For a year, painter Jamie Smith worked as an art teacher in Abu Dhabi, and when she got back to Canada last spring she pondered her next move.
"I moved home and I was an art teacher. I felt that it wasn't right for me, I had always wanted to be this... artist, but no one really tells you how to be an artist. They just say you should do it if you can," she says.
"I decided to get a studio and I started painting. I thought about all the time I spent in the Middle East and I kept coming up with the theme of veils. I met women there and taught girls, who in my classroom I would be able to see, but when they went outside into the world they would be completely covered. I thought about what we see and feel in those situations, but it was not my culture or where I am from, so I thought about how we do that here."
From there, she thought of things more culturally familiar to her, such as confessional screens and safe spaces.
The result is her new show Confessions, now on at The Crystal Gallery until Feb. 15.
Smith was already placing her own messages in her paintings and then burying them in colour.
"They were quite personal and I wanted to cover them up. So I added my own veils in the paintings, patterns and images and different layers of paint. I realized I had found a kind of peace with what I was working through and needed to write about on these canvases. I thought 'What if I open this up to other people?' because I found a huge therapeutic quality to getting out these confessions of mine," she says.
So Smith started to invite people to confess on her website.
"I didn't know if it would work at all; I booked an art show at a gallery for one night and thought people coming to see it could fill out forms. People could help me out and give me a confession. And it worked! I had over 135 confessions that night," she says.
"The feedback I got from the first show was people telling me they had gone through many of the things I was painting about, too. It was an interesting twist because when I started it was to help the person confessing, and now I see this bigger community of people actually connecting."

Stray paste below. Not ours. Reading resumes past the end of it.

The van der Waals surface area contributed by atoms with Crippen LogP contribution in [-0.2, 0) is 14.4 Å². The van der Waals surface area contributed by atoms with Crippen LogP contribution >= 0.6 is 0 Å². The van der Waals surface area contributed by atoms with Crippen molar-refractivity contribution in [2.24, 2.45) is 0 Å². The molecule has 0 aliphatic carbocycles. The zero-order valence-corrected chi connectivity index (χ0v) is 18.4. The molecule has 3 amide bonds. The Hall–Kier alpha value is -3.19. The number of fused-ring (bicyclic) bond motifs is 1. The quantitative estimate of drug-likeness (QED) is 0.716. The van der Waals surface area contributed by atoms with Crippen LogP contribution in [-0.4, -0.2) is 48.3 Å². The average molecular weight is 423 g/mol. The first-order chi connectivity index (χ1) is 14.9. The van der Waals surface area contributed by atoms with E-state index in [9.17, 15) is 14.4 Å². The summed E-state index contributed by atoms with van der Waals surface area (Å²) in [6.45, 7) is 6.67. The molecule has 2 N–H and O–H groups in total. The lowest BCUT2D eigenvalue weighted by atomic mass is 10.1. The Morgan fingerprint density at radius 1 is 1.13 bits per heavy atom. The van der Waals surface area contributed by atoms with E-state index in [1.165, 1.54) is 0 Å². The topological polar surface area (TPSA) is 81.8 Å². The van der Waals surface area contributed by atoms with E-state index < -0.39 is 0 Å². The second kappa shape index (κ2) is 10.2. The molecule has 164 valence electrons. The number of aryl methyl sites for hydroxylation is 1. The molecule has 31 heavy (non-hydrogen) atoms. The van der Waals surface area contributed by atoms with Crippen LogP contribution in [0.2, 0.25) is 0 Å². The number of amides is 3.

So far she has created 15 paintings, all from anonymous stories, both happy and sad. People coming to her shows can add their own confessions by entering a private "confessional booth" to write them out. She now has 180 confessions to be inspired by.
"What basically happens is you will look at the painting and you can look at it by just reading the title and it will be "A Confession About..." and it could be about love, but you can also flip up a card and read the actual confession... I take each confession and if I am inspired I will paint it," Smith says.
"I went into it without thinking and it was really intense. I would get a heartbreakingly sad confession in my inbox and I would realize how many people are going through rough things. The themes of the confessions are so interesting, because we all think we're so individual. I have so many about love and so many, good and bad, about crushes that people have, they're quite cute. That sense that 'Oh, I'm the only one who never told a guy I love him' and there are three more in the same situation. Some I have gotten I want to get in touch with the writer, they are so sad. I want to give them a call, buy them lunch or something."
Along with love confessions another overwhelming theme is "loss" and the sadness that goes with dealing with it.
"And I get a lot of 'I made this decision' confessions where someone has left their husband after a decade and they don't regret it. Some are very funny, too. One of my favourites is 'I always take the bigger cookie.' That has become one of my most popular paintings," Smith adds.
Asked if there were any confessions involving Colonel Mustard in the library with a candlestick or other nefarious dealings, Smith laughs and says she has not yet had to call the authorities.